Tehran: Talks next week between Iran and major powers concerned about its nuclear program could be the "last chance" for the West, a senior Iranian official was quoted as saying on Wednesday.
Official news agency IRNA quoted Ali Asghar Soltanieh, Iran`s ambassador to the International Atomic Energy Agency, as saying that once Iran is able to make its own fuel for a medical research reactor, which it has said will happen this year, it may not return to negotiations if the talks in Turkey fail.
"It might be the last chance because by installing fuel rods produced by Iran into the core of the Tehran Research Reactor, probably Parliament will not allow the government to negotiate or send its uranium outside the country and the Istanbul meeting might be the last chance for the West to return to talks," IRNA quoted Soltanieh as telling French media.
The comment comes a week before Iran meets the five permanent members of the UN Security Council and Germany in Istanbul on January 21-22. Those countries want assurances that Iran is not developing nuclear weapons.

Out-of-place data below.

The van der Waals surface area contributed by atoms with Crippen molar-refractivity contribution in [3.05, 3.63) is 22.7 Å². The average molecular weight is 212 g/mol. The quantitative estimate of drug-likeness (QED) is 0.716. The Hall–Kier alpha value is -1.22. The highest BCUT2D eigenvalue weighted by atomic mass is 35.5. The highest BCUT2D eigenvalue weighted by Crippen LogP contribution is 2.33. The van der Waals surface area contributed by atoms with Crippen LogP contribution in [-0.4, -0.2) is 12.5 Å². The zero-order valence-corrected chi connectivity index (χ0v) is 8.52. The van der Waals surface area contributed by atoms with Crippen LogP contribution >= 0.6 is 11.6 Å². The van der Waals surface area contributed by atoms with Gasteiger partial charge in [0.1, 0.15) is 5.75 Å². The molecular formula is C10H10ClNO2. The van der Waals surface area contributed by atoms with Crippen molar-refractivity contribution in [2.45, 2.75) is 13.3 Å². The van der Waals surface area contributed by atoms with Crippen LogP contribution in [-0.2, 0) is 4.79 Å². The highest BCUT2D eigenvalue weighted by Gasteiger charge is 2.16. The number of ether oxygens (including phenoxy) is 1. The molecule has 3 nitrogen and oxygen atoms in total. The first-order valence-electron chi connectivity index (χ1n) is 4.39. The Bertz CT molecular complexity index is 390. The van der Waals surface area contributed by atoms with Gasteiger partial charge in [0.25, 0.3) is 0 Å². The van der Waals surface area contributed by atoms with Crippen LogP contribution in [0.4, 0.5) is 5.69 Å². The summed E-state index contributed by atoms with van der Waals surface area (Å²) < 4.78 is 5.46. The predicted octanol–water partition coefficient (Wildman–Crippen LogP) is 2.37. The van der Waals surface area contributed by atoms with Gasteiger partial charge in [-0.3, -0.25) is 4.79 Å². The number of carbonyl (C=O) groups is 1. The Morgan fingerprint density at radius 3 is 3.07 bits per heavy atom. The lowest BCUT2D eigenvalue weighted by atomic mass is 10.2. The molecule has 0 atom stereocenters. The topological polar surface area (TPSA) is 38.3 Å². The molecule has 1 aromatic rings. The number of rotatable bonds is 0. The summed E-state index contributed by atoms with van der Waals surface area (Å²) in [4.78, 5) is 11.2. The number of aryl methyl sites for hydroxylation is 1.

A similar round of talks concluded in October 2009 with a tentative pact for Iran to export some of its low-enriched uranium in exchange for higher enriched, 20 percent uranium, for the Tehran reactor which makes medical isotopes.
But that deal -- meant as a confidence building measure leading to further talks -- unravelled when Tehran backed away from the terms, ultimately leading to a new wave of sanctions which some analysts say helped push Tehran back to the negotiating table.
Acting Foreign Minister Ali Akbar Salehi said on Saturday that Iran would be able to make its own fuel for the Tehran reactor later this year, making any fuel swap deal "lose its meaning".
Western analysts say Iran sometimes exaggerates its nuclear advances to gain leverage in its stand-off with the West.
"The passing of time is not to the advantage of the other negotiating party and (they) should swiftly make the best of this opportunity," Soltanieh was quoted as saying.
"We consider the possession of peaceful nuclear technology, especially uranium enrichment for peaceful purposes and under the supervision of the IAEA as our absolute right ... By no means will we give up on our undeniable peaceful nuclear technology."
The UN Security Council has called on Iran to suspend its uranium enrichment, which can produce fuel for nuclear reactors, and, if done to a much higher level, for nuclear bombs.